Tomorrow we will be talking about book tingles, the best things in the world. In the meantime I would love to hear some of things that make you have assumptions about books (subject matters, talking animals, genres etc) and also about the assumptions you have made about books both ones you have been right and wrong about… Help me feel a little less crazy/judgemental.

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Filed under Random Savidgeness

Taking Little Novel(la) Risks…

I am deep in the middle of reading Man Booker longlisted novels for We Love This Book and also the submissions for the Green Carnation Prize and it’s made me realise, and often without those two excuses, that I do tend to read a lot of contemporary fiction. In fact looking at my reviews most of them now veer towards books published in the last year or soon out. I have started to feel I am missing out on books pre-2010/11 and I think I need to combat that.

I also worry I’ve not read enough of ‘the greats’ either. I’m not just talking about Jane Austen, Thomas Hardy and Charles Dickens (seriously I haven’t read them, I shouldn’t call myself a lover of books should I?) but also writers like Somerset Maugham or Forster and what about modern-ish classic writers like Philip Roth or Gabriel Garcia Marquez? Well the other day I had a slight epiphany.

Going to the library one lunch time this week (as I don’t already have enough books do I?) I saw ‘Lesley Castle’ by Jane Austen. It was very short, it would be a taster of her writing. I had a brainwave, why not search the shelves for some authors I have meant to try/heard are masters from all eras and find the shortest books by them too? This is the collection I pulled off the shelves…

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I wanted a real mixture from all eras, areas of the world etc and so I ended up with ‘Lesley Castle’ by Jane Austen, ‘Claudine in Paris’ by Colette, ‘Memories of my Melancholy Whores’ by Gabriel Garcia Marquez, ‘The Lady and the Little Fox Fur’ by Violette Leduc (which Simon T has mentioned), ‘Up At The Villa’ by W. Somerset Maugham and ‘Anthem’ by Ayn Rand. What a collection!

I am going to read them randomly at whim, well I have already devoured two on trains in and out of town this week, but I like the idea of slowly upping my classics in take and being introduced to new older authors between more ‘current’ reading.

What do you all think of this idea? Do any of you do all this already? How do you try and keep a more stable reading diet combined with a whim routine? Or do you not?

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Filed under Book Thoughts, Random Savidgeness, Taking Little Novel(la) Risks

Four Metres of Penguin Classics…

As I mentioned recently, one of my friends did an art installation involving books for a local hospital and this meant buying 4 metres of Penguin classics, from a charity shop warehouse – so the a good cause benefitted too, with the odd additional book mixed in. As they ended up only needing just over three metres of these gems I was asked if I might like to have a few for myself. Well how could I say no? The only problem was choosing which ones to take out of quite a selection…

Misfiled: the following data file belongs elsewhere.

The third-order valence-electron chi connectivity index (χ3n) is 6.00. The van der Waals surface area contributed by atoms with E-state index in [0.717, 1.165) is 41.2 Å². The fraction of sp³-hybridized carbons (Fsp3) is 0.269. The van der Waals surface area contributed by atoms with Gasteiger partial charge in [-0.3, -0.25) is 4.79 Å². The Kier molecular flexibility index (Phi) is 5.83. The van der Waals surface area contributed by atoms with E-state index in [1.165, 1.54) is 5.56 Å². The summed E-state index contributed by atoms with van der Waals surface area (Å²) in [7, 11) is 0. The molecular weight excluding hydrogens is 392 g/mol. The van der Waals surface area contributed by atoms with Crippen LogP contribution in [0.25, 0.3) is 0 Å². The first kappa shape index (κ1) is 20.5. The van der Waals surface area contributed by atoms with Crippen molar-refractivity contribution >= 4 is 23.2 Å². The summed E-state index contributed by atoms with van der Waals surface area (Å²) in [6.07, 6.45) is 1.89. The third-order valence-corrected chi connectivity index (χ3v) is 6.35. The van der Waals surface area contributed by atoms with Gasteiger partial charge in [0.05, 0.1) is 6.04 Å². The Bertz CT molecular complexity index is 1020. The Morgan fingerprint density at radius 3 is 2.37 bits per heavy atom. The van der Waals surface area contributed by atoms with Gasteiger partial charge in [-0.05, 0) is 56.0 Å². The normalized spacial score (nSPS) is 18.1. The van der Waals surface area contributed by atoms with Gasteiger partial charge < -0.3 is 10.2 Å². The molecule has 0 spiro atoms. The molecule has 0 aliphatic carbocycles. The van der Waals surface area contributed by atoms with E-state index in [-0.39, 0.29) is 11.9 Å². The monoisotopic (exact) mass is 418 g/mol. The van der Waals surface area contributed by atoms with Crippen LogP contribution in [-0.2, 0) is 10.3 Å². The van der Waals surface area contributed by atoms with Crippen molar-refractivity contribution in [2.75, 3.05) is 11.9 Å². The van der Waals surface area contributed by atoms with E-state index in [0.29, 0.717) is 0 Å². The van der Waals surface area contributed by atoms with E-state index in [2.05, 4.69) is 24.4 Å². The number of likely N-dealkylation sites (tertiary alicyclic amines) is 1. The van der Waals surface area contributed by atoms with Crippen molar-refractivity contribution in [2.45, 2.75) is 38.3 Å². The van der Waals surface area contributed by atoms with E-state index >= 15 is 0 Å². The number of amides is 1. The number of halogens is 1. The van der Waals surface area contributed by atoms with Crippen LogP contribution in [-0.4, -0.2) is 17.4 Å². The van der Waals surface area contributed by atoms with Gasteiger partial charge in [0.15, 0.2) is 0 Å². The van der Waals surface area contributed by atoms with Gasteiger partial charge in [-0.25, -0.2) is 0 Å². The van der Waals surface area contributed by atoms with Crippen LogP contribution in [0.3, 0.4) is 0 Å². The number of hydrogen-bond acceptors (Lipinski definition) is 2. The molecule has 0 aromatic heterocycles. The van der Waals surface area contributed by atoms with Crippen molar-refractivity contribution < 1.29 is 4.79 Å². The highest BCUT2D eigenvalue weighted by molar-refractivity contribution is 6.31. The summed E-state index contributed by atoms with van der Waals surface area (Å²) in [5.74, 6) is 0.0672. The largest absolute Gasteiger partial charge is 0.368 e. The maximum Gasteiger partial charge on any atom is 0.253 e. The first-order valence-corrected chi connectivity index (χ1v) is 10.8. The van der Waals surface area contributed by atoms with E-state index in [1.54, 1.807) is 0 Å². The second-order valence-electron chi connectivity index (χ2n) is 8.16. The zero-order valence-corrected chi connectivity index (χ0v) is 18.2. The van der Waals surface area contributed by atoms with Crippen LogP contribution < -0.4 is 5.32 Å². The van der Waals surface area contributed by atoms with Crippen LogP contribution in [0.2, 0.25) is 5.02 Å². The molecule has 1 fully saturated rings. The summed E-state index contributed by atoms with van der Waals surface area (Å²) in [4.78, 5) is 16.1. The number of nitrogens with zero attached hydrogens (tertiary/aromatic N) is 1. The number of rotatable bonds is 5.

Which went on and on…

I can’t pretend I wasn’t like a kid in a sweet shop. However after some whittling down, because literally I could have ended up taking away about 30+ of the books, and I am aware I have a lot of books already, I decided that I had to be strict. There were a few books that I simply had to have as soon as I saw them. I also allowed myself to pick a few books that just took my fancy; the only rule was that they had to be short. There was then some more whittling from the rather large amount I had picked up/pulled off the shelves…

And I ended up with just the ten copies, though four of them weren’t for me so actually just the six…

  • Noblesse Oblige edited by Nancy Mitford – this one I grabbed the second I saw it, it’s a fortune on Amazon so I was thrilled to get this with my Mitford obsession.
  • The Death of the Heart by Elizabeth Bowen – I have read no Bowen and after seeing Rachel’s raving about her I think it’s high time.
  • My Memories of Six Reigns by Princess Marie Louise – I have a copy of this already but I love this one’s simplicity more, Neil Bartlett recommended it to Savidge Reads and its readers last year. I am debating what to do with the spare.
  • Bonjour Tristesse by Francoise Sagan – I haven’t read much Fench fiction, and this seemed short and a little dark and possibly tragic. Maybe I am wrong?
  • A World of Strangers by Nadine Gordimer – This I picked up for Kimbofo (who won’t know it yet, surprise) as I thought she might like it – she’s probably read it but it’s a fabulous edition.
  • Where Angels Fear To Tread by E.M. Forster – I read Forster for A-Level English and the teacher put me off completely. I have heard lots about this so it could end up being the next one I try.